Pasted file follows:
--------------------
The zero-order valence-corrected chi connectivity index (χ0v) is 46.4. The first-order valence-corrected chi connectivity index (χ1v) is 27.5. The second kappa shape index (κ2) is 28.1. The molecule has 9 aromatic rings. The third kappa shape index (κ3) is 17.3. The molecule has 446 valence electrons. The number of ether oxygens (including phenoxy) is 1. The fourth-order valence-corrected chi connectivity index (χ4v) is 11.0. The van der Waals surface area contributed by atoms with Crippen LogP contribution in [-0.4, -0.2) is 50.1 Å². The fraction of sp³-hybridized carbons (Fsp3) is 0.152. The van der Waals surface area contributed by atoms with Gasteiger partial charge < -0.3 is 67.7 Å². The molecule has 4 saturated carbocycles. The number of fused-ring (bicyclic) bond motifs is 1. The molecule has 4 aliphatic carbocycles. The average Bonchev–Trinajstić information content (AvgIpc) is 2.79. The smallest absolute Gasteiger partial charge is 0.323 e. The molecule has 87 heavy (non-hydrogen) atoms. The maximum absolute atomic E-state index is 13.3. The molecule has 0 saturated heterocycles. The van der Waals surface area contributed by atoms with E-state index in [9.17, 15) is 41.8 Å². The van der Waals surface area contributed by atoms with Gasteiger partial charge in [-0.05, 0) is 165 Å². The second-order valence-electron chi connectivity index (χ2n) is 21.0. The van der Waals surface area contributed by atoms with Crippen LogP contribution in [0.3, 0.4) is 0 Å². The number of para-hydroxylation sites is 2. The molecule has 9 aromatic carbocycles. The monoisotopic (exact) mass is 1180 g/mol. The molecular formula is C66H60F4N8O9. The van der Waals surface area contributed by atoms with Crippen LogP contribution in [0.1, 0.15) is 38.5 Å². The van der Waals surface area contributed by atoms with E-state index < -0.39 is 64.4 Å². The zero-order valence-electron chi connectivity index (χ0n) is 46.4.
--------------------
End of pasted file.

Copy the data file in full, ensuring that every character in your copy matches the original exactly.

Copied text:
The zero-order valence-corrected chi connectivity index (χ0v) is 46.4. The first-order valence-corrected chi connectivity index (χ1v) is 27.5. The second kappa shape index (κ2) is 28.1. The molecule has 9 aromatic rings. The third kappa shape index (κ3) is 17.3. The molecule has 446 valence electrons. The number of ether oxygens (including phenoxy) is 1. The fourth-order valence-corrected chi connectivity index (χ4v) is 11.0. The van der Waals surface area contributed by atoms with Crippen LogP contribution in [-0.4, -0.2) is 50.1 Å². The fraction of sp³-hybridized carbons (Fsp3) is 0.152. The van der Waals surface area contributed by atoms with Gasteiger partial charge < -0.3 is 67.7 Å². The molecule has 4 saturated carbocycles. The number of fused-ring (bicyclic) bond motifs is 1. The molecule has 4 aliphatic carbocycles. The average Bonchev–Trinajstić information content (AvgIpc) is 2.79. The smallest absolute Gasteiger partial charge is 0.323 e. The molecule has 87 heavy (non-hydrogen) atoms. The maximum absolute atomic E-state index is 13.3. The molecule has 0 saturated heterocycles. The van der Waals surface area contributed by atoms with E-state index in [9.17, 15) is 41.8 Å². The van der Waals surface area contributed by atoms with Gasteiger partial charge in [-0.05, 0) is 165 Å². The second-order valence-electron chi connectivity index (χ2n) is 21.0. The van der Waals surface area contributed by atoms with Crippen LogP contribution in [0.3, 0.4) is 0 Å². The number of para-hydroxylation sites is 2. The molecule has 9 aromatic carbocycles. The monoisotopic (exact) mass is 1180 g/mol. The molecular formula is C66H60F4N8O9. The van der Waals surface area contributed by atoms with Crippen LogP contribution in [0.1, 0.15) is 38.5 Å². The van der Waals surface area contributed by atoms with E-state index < -0.39 is 64.4 Å². The zero-order valence-electron chi connectivity index (χ0n) is 46.4.